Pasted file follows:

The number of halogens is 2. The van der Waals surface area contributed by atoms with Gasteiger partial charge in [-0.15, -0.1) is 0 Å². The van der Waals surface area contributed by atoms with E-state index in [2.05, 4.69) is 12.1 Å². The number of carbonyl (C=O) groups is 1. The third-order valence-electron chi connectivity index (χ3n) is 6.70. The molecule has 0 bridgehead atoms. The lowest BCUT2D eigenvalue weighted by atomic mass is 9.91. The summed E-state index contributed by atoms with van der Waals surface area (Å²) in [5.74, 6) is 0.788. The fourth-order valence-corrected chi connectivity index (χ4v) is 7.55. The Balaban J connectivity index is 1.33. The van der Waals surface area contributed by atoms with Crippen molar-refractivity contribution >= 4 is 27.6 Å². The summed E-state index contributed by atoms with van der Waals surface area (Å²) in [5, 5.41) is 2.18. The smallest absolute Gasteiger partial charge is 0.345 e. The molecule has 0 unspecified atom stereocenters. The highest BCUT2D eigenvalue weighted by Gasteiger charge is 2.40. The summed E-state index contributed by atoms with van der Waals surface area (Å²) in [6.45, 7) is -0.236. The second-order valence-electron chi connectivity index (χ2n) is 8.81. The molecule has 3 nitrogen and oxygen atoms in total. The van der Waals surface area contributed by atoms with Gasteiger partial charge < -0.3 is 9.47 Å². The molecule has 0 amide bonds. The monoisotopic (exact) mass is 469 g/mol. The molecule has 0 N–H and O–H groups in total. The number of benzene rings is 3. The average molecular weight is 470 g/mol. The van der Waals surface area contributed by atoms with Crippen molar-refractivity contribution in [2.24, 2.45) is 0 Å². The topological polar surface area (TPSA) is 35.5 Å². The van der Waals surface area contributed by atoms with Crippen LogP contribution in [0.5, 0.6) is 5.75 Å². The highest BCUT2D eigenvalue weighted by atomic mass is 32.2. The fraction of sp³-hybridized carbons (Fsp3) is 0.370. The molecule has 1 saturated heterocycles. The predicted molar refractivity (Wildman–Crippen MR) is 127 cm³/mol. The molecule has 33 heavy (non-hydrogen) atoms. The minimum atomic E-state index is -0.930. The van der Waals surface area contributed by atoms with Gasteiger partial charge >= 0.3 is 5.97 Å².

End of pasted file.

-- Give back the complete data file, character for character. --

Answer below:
The number of halogens is 2. The van der Waals surface area contributed by atoms with Gasteiger partial charge in [-0.15, -0.1) is 0 Å². The van der Waals surface area contributed by atoms with E-state index in [2.05, 4.69) is 12.1 Å². The number of carbonyl (C=O) groups is 1. The third-order valence-electron chi connectivity index (χ3n) is 6.70. The molecule has 0 bridgehead atoms. The lowest BCUT2D eigenvalue weighted by atomic mass is 9.91. The summed E-state index contributed by atoms with van der Waals surface area (Å²) in [5.74, 6) is 0.788. The fourth-order valence-corrected chi connectivity index (χ4v) is 7.55. The Balaban J connectivity index is 1.33. The van der Waals surface area contributed by atoms with Crippen molar-refractivity contribution >= 4 is 27.6 Å². The summed E-state index contributed by atoms with van der Waals surface area (Å²) in [5, 5.41) is 2.18. The smallest absolute Gasteiger partial charge is 0.345 e. The molecule has 0 unspecified atom stereocenters. The highest BCUT2D eigenvalue weighted by Gasteiger charge is 2.40. The summed E-state index contributed by atoms with van der Waals surface area (Å²) in [6.45, 7) is -0.236. The second-order valence-electron chi connectivity index (χ2n) is 8.81. The molecule has 3 nitrogen and oxygen atoms in total. The van der Waals surface area contributed by atoms with Gasteiger partial charge < -0.3 is 9.47 Å². The molecule has 0 amide bonds. The monoisotopic (exact) mass is 469 g/mol. The molecule has 0 N–H and O–H groups in total. The number of benzene rings is 3. The average molecular weight is 470 g/mol. The van der Waals surface area contributed by atoms with Crippen molar-refractivity contribution in [2.24, 2.45) is 0 Å². The topological polar surface area (TPSA) is 35.5 Å². The van der Waals surface area contributed by atoms with Crippen LogP contribution in [0.5, 0.6) is 5.75 Å². The highest BCUT2D eigenvalue weighted by atomic mass is 32.2. The fraction of sp³-hybridized carbons (Fsp3) is 0.370. The molecule has 1 saturated heterocycles. The predicted molar refractivity (Wildman–Crippen MR) is 127 cm³/mol. The molecule has 33 heavy (non-hydrogen) atoms. The minimum atomic E-state index is -0.930. The van der Waals surface area contributed by atoms with Gasteiger partial charge >= 0.3 is 5.97 Å².